It wasn’t a loss. It was literally a lost game.

A small leak in the roof of the Smoothie King Center allowed rain to gather near the free throw line, delaying a 7 p.m. tipoff for one hour, 43 minutes before announcing the official postponement of Wednesday’s matchup between the New Orleans Pelicans and Indiana Pacers, because of player safety concerns.

The game will be made up at a later date, which has yet to be specified.

“We don’t know what the cause is,” SMG general manager Alan Freeman said. “This didn’t reveal itself until the players left the court for their early shootarounds. We had no problems at that point in time. The best I can tell, the rain started coming in at 6:30.

“The problem with a roof leak is you never really know exactly where the intrusion is coming from. It could be 100 feet from where the water is actually dripping in right now. It’s not really possible for us to repair the roof tonight.”

Advocate staff photo by Jeff Nowak
A tarp designed to work as a temporary catch basin directs water away from the court after a roof leak delayed the Pelicans and Indiana Pacers game Wednesday night at the Smoothie King Center in New Orleans.

Instead, the SMG crew opted to build a temporary catch basin to contain the leak, hoisting a tarp with a hose attached toward the roof. Freeman said a crew would remain in place throughout the game to operate the catch basin, but Pacers’ coach Nate McMilland said he and Pelicans’ coach Alvin Gentry were uncomfortable with the solution.

“We just really didn’t want to take a chance of these players going out and playing on the floor with the possibility of a leak over the course of a two and a half hour game,” McMillan said. “It’s in an area where there is going to be a lot of action right around the free throw line.

“They wanted to try to get the game in, but we felt as coaches, and we got the GMs and owners involved, the conditions were not ready for these guys to play.”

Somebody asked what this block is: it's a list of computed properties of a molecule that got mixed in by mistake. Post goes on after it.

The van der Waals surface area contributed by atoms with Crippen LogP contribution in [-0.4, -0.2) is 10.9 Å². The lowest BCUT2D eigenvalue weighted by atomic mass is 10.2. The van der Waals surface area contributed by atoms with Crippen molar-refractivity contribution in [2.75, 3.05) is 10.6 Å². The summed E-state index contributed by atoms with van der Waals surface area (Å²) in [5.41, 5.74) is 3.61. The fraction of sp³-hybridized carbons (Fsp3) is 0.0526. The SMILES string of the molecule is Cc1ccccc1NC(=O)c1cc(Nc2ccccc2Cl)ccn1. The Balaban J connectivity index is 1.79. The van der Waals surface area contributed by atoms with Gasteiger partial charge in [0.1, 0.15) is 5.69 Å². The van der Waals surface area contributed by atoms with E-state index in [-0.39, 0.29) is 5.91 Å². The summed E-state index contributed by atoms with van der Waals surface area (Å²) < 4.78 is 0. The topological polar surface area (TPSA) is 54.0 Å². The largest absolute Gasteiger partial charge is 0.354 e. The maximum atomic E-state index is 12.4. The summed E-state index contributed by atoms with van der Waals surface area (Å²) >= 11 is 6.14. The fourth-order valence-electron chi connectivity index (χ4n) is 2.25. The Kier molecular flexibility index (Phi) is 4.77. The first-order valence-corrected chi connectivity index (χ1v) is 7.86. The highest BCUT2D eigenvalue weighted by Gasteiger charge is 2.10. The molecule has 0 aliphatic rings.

The Pelicans neither own nor operate the Smoothie King Center, but team executives were gathered for the majority of the delay trying to unpack the various logistics involved with postponement.

Tickets for Wednesday’s game will be honored at the rescheduled date, and parking will be free. The Pelicans said additional refund information will be available on Thursday.

Freeman admitted the entire situation was additionally frustrating because the Smoothie King Center roof recently underwent inspections and they made various repairs.

“We did spend a good bit sum of money patching up some areas we were able to identify,” Freeman said. “This caught us totally by surprise.”

Several factions, including players (namely Anthony Davis), executives, and NBA officials took turns inspecting the court’s damp spot.

At 7:41 p.m. public address announcer Chuck Edwards told the gathered crowd, teams were cleared to play and would be taking the court for a 10 minute warmup before tipoff.

They never arrived.

“At the end of the day, it was all about player safety,” Pelicans’ general manager Dell Demps said. “It’s just unfortunate the decision took so long to make.”

As the Pelicans attempted to entertain the crowd with in-arena music and dance contests, players waited in their locker rooms, not even warming up in the hallways. There was little information to fans after Edwards’ initial announcements while the minutes nearly turned to hours.

Eventually, at 8:43 p.m. Edwards told those remaining the game had been formally postponed, setting off loud boos.

“It’s extremely disappointing,” said Charles McLellan of New Orleans, who was seated courtside with friends. “We paid good money for tickets and they don’t want to come out and play.

“I’d say I’m angry. They already got our money. We spent $100-plus on alcohol and they could’ve cancelled this 30 minutes ago. They knew they weren’t going to play.”

On the other hand, some fans got a peek into a rarely-seen experience. Students from Hammond High School were set to form the Pelicans’ fan tunnel and stood waiting between the locker room and court for more than an hour.

“We’ve had an incredible time even though it’s been delayed,” Hammond assistant principal Kimah Weber Davis said. “We have been able to see an aspect of the Pelicans’ game we would never see as regular fans. They’ve had up close pictures of Anthony Davis and various executives of the team who you’d never seen.

“So, patience is a virtue. The kids are having a valuable experience. I told them we could make our own documentary on this.”

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